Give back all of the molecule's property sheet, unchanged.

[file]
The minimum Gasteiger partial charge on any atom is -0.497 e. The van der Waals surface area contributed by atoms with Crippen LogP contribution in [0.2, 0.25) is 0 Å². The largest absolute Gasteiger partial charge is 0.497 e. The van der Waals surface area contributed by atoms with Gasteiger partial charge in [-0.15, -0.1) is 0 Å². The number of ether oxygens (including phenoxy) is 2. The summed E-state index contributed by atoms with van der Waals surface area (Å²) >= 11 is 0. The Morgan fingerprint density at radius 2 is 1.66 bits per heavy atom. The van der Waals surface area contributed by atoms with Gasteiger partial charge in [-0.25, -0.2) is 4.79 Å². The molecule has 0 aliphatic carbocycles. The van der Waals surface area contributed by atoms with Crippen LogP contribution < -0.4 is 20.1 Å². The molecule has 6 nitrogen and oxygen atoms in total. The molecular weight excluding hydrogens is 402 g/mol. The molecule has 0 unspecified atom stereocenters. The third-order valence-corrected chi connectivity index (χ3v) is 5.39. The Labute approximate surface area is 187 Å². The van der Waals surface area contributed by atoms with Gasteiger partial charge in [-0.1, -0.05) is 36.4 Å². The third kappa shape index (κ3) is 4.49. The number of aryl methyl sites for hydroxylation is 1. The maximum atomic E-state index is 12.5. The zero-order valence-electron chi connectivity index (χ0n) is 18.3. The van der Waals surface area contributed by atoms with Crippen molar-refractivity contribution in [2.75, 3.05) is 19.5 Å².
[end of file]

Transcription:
The minimum Gasteiger partial charge on any atom is -0.497 e. The van der Waals surface area contributed by atoms with Crippen LogP contribution in [0.2, 0.25) is 0 Å². The largest absolute Gasteiger partial charge is 0.497 e. The van der Waals surface area contributed by atoms with Gasteiger partial charge in [-0.15, -0.1) is 0 Å². The number of ether oxygens (including phenoxy) is 2. The summed E-state index contributed by atoms with van der Waals surface area (Å²) >= 11 is 0. The Morgan fingerprint density at radius 2 is 1.66 bits per heavy atom. The van der Waals surface area contributed by atoms with Gasteiger partial charge in [-0.25, -0.2) is 4.79 Å². The molecule has 0 aliphatic carbocycles. The van der Waals surface area contributed by atoms with Crippen LogP contribution < -0.4 is 20.1 Å². The molecule has 6 nitrogen and oxygen atoms in total. The molecular weight excluding hydrogens is 402 g/mol. The molecule has 0 unspecified atom stereocenters. The third-order valence-corrected chi connectivity index (χ3v) is 5.39. The Labute approximate surface area is 187 Å². The van der Waals surface area contributed by atoms with Gasteiger partial charge in [-0.1, -0.05) is 36.4 Å². The third kappa shape index (κ3) is 4.49. The number of aryl methyl sites for hydroxylation is 1. The maximum atomic E-state index is 12.5. The zero-order valence-electron chi connectivity index (χ0n) is 18.3. The van der Waals surface area contributed by atoms with Crippen molar-refractivity contribution in [2.75, 3.05) is 19.5 Å².